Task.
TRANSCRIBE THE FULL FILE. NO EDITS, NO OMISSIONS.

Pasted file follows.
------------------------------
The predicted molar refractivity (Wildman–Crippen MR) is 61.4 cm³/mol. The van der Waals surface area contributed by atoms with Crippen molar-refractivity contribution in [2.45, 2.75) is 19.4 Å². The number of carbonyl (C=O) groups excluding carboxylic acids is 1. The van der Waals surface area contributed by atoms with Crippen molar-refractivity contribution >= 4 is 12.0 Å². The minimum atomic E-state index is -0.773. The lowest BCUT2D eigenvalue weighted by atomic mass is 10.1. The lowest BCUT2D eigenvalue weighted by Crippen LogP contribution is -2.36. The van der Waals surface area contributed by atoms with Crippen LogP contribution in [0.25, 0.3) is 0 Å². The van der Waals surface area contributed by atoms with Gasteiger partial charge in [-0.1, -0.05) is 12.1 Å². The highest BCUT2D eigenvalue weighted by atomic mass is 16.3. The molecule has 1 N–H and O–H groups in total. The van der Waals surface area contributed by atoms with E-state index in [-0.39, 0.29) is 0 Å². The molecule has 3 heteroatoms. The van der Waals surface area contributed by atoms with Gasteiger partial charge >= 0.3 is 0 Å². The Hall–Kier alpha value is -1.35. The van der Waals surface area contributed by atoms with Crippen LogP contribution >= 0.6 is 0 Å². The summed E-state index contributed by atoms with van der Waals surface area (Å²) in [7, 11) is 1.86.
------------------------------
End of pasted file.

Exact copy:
The predicted molar refractivity (Wildman–Crippen MR) is 61.4 cm³/mol. The van der Waals surface area contributed by atoms with Crippen molar-refractivity contribution in [2.45, 2.75) is 19.4 Å². The number of carbonyl (C=O) groups excluding carboxylic acids is 1. The van der Waals surface area contributed by atoms with Crippen molar-refractivity contribution >= 4 is 12.0 Å². The minimum atomic E-state index is -0.773. The lowest BCUT2D eigenvalue weighted by atomic mass is 10.1. The lowest BCUT2D eigenvalue weighted by Crippen LogP contribution is -2.36. The van der Waals surface area contributed by atoms with Crippen LogP contribution in [0.25, 0.3) is 0 Å². The van der Waals surface area contributed by atoms with Gasteiger partial charge in [-0.1, -0.05) is 12.1 Å². The highest BCUT2D eigenvalue weighted by atomic mass is 16.3. The molecule has 1 N–H and O–H groups in total. The van der Waals surface area contributed by atoms with E-state index in [-0.39, 0.29) is 0 Å². The molecule has 3 heteroatoms. The van der Waals surface area contributed by atoms with Gasteiger partial charge >= 0.3 is 0 Å². The Hall–Kier alpha value is -1.35. The van der Waals surface area contributed by atoms with Crippen LogP contribution >= 0.6 is 0 Å². The summed E-state index contributed by atoms with van der Waals surface area (Å²) in [7, 11) is 1.86.